This article originally appeared on VICE Netherlands
The realisation that you've spent a year making a toxic wasteland of your body came on January 2nd, when you stumbled out of some house party coughing up mucky bits that could very well once have been part of your lungs or other vital organs. The next day, drenched in hangover sweats, scrolling past articles about body cleanses and Dry January on your timeline, you decided it was time to lay off the booze for a month.
Wonderful. Now, let's not make more of not drinking alcohol for a while than it is—pregnant women do it all the time, often for nine months or longer—but still, it can be a struggle. You won't want to be out of the house as much as you used to, you'll have to be hard on yourself at difficult moments and your friends will stop liking you for a bit.
So why, then, deny yourself the taste of sweet, sweet alcohol this month? What's the use, besides momentarily knowing to be true what you've always suspected—that you are a better person than your alcoholic friends? I did some reading and spoke to a clinical psychologist and the spokesperson of the Jellinek institute for drug and addiction prevention in Amsterdam, to see whether or not it makes sense for you to stop drinking for a month.
All images from Raymond van Mil and Sabine Rovers' photo series Drinken, dutten en een punt drukken on VICE Netherlands.
In 2013, 14 editors of New Scientist didn't drink for a month, after which they had themselves medically examined. At the end of the month it turned out that the editors on average had 15 percent less fat in their liver—and fat can lead to liver damage—and 16 percent less glucose in their blood. Aside from having less fatty livers and lower glucose levels, the team also on average lost three pounds without having changed their diet.
That's all making a lovely factual case for not drinking for a while, but unsurprisingly, the editors also reported that their social lives were negatively impacted by the experiment. Floor van Bakkum of the Jellinek clinic told me: "For many people, it's not quitting drinking that's the hardest, it's dealing with comments from other people. You're bound to hear: 'One drink won't hurt you!' or 'Are you pregnant or something?'"
On top of the fact that everyone else wants to see you fail, it seems that even your own body will want you to return to the bottle. Clinical psychologist Bart Vemer tells me that when your body is used to having a beer at 5 PM, your brain will start preparing for that beer at 4 PM—getting your body ready to process an alcoholic beverage. "Your liver goes into a different state, the part of your brain that thinks of alcohol activates and starts asking: 'Are we there yet?' Those impulses are chemical at first—your body responds in a certain way, and that releases feelings and thoughts. When you stop drinking, those needs don't go away. You'll be grumpy and tired – or you'll channel that activity into something else that's bad for you. Those symptoms will lessen after a while, when your body starts to realise that it's not getting a drink."
But there's something you can give back to your body to make it stop whining: rest. "After three weeks of not drinking, the quality of people's sleep is generally greatly improved," van Bakkum tells me. "People who drink a few beers before bed tend to fall asleep easily, but end up sleeping lightly. On alcohol, your body doesn't rest as well as it should." Getting more and better sleep is important if you want to keep your resolutions, because a shortage of sleep is disastrous for your willpower, says psychologist Kelly McGonigal, who teaches the science of willpower at Stanford University. Not getting enough sleep disrupts the part of the brain responsible for taking decisions and controlling impulses.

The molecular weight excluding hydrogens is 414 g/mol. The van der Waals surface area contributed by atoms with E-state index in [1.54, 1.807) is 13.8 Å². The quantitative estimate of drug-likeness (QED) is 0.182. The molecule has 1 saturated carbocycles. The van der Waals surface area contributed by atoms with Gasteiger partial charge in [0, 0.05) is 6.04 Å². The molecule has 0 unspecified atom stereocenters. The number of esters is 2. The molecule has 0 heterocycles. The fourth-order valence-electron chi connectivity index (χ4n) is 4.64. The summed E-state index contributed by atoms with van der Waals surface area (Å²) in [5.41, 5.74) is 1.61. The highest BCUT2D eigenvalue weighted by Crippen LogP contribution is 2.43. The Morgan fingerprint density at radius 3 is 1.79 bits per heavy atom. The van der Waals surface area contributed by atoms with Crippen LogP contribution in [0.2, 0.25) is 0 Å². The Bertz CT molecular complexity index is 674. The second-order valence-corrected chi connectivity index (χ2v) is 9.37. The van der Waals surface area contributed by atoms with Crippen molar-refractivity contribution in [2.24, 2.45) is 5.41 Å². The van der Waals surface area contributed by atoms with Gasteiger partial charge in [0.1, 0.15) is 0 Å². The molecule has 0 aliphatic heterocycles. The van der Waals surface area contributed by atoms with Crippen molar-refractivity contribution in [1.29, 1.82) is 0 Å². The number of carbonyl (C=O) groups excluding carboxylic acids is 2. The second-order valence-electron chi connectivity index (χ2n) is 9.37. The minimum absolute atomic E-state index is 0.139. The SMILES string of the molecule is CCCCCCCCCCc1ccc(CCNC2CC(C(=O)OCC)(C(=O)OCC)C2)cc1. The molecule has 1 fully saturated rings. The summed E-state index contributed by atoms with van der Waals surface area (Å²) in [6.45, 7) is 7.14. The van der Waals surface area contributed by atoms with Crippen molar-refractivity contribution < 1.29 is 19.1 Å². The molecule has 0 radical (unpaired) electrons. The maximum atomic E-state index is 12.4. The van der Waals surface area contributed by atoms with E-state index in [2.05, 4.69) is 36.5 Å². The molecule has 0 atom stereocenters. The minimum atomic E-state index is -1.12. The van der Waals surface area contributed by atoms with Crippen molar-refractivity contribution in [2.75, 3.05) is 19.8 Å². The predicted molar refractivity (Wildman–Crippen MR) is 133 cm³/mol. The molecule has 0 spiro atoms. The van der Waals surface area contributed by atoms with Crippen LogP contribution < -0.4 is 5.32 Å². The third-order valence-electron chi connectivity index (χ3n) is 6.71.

Generally, your mental wellbeing improves after a month of abstinence—you'll feel healthier, more focused and your memory will be better. But both van Bakkum and Vemer say that depends on what kind of drinker you are—if you drink to forget, quitting will obviously make you have to deal with whatever issues are upsetting you. Doing that won't improve your mental wellbeing in a month, but it's healthier nonetheless.
I finally asked if there is anything you can do to make not drinking in January easier. Van Bakkum says that by not drinking, you'll start to realise that there's alcohol involved in way more situations than you think. She advises to think about those situations in advance and prepare for them. "It's smart to think ahead about what you're going to drink instead, or how you're going to decline when someone offers you one. Or consider whether it would be too hard to even go at all." It's obviously also a good move to drag others into your arid abyss. "When you do it together, you don't have to justify your actions constantly. Some people have WhatsApp groups to talk to each other when they're having a tough time of it."
Giving up booze for a month will get you into a better physical and mental state but the real question is what good it'll do, if you're only going to get back on it as soon as the clock hits midnight on January 31st. The one thing no one will be able to take away from you after Dry January though, is that moral higher ground. You will have exhibited enough discipline and therefore be officially better than everyone else. Bar pregnant women.
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